There is no doubt that OCI can feel like an intimidating process. But, it is also a very exciting and important process for many looking to transition from law school into practice at a firm. Set up as a sort of "mutual interview," for most students, OCI and the callback interviews that follow offer key opportunities to assess whether a law firm is the right fit.
Before committing to a firm, you likely will have a number of chances to interact with and ask questions of the people who may become your colleagues.
Asking questions is a great way to gain deeper insight into what life may look like at a given firm. For firm-specific questions, you can gather a lot of information and, ultimately, generate a lot of good questions through review of a firm’s website. Firm websites cover not only general information, such as areas of practice, but, increasingly, websites will have information on a variety of aspects related to life at the firm, such as firm culture, pro bono initiatives, and commitment to diversity and inclusion. Review of the available information on these and other aspects of the firm will help you narrow down the key questions that are the most material to your decision as to whether a firm is the right fit.
While a robust two-way conversation in an interview is great, the candidates who make a strong impression are those who clearly have spent time crafting questions meaningful to them. For example, if you read about a firm's pro bono work and that is something that you are passionate about or interested in exploring, ask about it. If not, don't worry about it. Ask questions about things that really matter to you. The whole point of the OCI process is for a firm to get to know you and for you to get information relevant to your decision-making process. If neither party accomplishes those objectives, you risk finding yourself in a bad fit.
The most effective questions often concern some of the intangibles of law firm practice that may not be evident from review of a firm website alone, such as associate development, mentorship, and overall experience. For example, if you (like many) don't know what area of practice will be right for you, questions about how associates join a given practice may be key. At Jones Day for example, first-year associates are part of our "New Lawyers Group" and are offered the opportunity to work across various practices before joining a specific group. Though I knew I was interested in restructuring work before I joined Jones Day, I was drawn to the New Lawyers Group model. That experience not only confirmed for me that restructuring work was what I wanted to do, but it allowed me to develop different skills that benefitted my restructuring practice and to build my internal network at Jones Day.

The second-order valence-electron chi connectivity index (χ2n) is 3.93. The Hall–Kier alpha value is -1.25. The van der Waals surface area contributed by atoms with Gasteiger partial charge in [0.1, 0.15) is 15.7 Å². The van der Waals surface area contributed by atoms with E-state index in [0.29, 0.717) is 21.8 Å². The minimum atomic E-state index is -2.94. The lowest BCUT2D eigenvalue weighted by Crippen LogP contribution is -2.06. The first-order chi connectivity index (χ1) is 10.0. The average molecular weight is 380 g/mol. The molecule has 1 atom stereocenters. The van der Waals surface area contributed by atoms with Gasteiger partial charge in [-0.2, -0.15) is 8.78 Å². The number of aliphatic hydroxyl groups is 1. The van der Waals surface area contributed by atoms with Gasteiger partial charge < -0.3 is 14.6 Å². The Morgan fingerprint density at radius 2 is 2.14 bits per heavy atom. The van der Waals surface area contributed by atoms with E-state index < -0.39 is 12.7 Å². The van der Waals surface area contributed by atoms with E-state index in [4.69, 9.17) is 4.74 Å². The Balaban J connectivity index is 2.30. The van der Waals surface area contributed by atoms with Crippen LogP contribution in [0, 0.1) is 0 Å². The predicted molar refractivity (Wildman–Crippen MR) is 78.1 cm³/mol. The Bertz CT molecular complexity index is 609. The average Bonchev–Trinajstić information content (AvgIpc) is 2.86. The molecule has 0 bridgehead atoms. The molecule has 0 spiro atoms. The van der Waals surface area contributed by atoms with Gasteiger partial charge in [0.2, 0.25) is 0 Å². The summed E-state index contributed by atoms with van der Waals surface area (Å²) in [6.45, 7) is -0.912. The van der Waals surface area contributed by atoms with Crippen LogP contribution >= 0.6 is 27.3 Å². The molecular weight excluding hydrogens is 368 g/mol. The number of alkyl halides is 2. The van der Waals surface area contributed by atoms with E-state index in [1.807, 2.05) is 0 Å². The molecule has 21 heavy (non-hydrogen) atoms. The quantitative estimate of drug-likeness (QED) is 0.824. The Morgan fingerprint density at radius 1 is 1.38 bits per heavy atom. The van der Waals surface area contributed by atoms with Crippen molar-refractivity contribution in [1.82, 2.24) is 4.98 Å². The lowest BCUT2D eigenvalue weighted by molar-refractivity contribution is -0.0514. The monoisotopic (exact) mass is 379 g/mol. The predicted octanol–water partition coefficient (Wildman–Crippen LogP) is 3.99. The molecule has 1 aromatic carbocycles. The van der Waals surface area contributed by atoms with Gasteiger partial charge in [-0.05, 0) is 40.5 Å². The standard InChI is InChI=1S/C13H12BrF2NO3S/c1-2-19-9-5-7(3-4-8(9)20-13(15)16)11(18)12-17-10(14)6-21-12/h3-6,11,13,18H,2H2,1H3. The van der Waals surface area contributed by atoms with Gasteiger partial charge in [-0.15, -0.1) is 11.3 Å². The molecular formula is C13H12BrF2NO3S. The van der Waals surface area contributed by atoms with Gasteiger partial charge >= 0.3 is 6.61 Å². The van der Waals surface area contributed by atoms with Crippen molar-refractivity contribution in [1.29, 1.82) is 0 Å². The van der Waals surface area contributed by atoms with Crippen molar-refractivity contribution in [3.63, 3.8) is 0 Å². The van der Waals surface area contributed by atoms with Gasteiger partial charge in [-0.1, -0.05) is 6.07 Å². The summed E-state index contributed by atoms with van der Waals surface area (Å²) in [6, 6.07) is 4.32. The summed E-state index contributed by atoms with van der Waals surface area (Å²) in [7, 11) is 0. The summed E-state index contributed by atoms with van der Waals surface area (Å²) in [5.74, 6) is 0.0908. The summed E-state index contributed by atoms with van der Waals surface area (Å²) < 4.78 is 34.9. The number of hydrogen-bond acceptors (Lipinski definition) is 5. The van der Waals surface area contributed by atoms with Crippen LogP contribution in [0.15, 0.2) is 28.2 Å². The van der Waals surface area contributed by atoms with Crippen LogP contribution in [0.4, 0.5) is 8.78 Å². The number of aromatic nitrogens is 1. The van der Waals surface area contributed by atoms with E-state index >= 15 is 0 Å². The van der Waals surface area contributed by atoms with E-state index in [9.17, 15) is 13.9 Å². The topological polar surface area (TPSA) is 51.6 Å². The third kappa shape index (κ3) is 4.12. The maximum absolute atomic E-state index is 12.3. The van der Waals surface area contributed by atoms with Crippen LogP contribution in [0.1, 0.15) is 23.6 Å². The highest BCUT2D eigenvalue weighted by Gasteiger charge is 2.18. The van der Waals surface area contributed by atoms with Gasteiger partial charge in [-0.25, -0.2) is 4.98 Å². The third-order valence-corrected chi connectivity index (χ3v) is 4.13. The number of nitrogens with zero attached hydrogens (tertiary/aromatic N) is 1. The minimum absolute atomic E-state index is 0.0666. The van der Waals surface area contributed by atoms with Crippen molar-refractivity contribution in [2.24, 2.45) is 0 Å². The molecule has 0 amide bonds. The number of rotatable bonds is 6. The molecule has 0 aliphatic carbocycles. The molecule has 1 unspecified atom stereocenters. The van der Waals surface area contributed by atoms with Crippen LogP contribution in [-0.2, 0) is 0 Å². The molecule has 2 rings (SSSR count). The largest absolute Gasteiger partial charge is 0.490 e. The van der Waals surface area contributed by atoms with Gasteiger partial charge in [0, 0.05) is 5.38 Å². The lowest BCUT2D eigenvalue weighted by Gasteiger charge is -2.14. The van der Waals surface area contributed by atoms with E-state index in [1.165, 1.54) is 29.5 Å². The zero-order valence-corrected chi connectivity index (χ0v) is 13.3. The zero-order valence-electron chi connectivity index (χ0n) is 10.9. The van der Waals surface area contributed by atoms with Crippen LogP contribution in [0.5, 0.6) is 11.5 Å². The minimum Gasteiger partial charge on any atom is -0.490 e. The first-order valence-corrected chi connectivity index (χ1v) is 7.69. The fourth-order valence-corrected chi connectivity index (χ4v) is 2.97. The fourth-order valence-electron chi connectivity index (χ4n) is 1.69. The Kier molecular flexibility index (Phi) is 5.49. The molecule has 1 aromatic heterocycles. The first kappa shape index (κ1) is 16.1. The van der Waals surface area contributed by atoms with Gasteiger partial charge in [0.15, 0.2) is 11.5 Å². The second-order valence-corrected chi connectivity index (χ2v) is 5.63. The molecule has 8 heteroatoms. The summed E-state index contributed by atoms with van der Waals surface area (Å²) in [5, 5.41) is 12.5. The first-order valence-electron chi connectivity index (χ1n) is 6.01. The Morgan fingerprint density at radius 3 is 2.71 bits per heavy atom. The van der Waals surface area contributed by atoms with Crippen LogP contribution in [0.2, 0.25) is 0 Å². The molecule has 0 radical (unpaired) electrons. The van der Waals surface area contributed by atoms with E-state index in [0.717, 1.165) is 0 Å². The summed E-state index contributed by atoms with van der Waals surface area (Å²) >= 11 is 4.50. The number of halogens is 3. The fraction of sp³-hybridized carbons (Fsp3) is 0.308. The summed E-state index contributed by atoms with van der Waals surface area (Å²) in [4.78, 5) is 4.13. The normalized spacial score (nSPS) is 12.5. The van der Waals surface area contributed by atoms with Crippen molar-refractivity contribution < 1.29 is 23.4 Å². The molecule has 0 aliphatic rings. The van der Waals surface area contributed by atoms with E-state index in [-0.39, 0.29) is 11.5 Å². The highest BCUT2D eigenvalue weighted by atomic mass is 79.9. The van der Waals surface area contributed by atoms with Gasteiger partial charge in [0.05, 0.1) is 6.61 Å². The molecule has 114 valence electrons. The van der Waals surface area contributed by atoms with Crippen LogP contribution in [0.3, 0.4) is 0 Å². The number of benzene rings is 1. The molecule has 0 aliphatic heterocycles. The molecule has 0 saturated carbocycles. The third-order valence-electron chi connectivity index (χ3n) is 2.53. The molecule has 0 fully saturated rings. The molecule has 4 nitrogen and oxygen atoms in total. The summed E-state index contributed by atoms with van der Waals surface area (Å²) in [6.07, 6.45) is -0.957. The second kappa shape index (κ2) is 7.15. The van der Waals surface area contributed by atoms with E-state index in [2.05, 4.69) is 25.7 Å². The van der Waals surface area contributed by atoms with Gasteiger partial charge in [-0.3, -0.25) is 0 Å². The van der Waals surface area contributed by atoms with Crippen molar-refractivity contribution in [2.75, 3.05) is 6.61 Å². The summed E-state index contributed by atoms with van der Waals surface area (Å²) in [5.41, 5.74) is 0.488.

When asking questions during the interview process, think about your audience. If you are looking for insight into what the associate experience is like, a partner may be able to provide certain information, but an associate's perspective is likely to tell you more about what your day-to-day experience might look like. Similarly, to the extent that you feel unsure or intimidated about asking certain questions of partners, consider asking an associate. At Jones Day, for example, callback candidates often go out to eat with associate interviewers, which, while still part of the interview process, offers a somewhat less formal setting where candidates may feel more comfortable asking certain questions. As an associate interviewer in those settings, I tend to focus on whether a given candidate is someone that I could see working with day in and day out, so I appreciate candidates who are able to be themselves and ask thoughtful questions about the things that matter to them in making their decision to join a firm.
Beyond asking the right questions, like with many decisions, it's important to "go with your gut." You can learn a lot about a firm by being present and observant and relying on your intuition during the interview process. Something as simple as watching interactions between the attorneys in your on campus interview or among attorneys and staff in your callback may provide more information about the culture of a firm than targeted questions ever could. Through my interview process with Jones Day, I got the sense that people across practices and experience levels genuinely knew and valued each other. That was something that was really important to me in deciding that Jones Day was the right cultural fit.
Caitlin Cahow is an associate in the Chicago office of Jones Day. The views and opinions set forth herein are the personal views or opinions of the author; they do not necessarily reflect views or opinions of the law firm with which she is associated.
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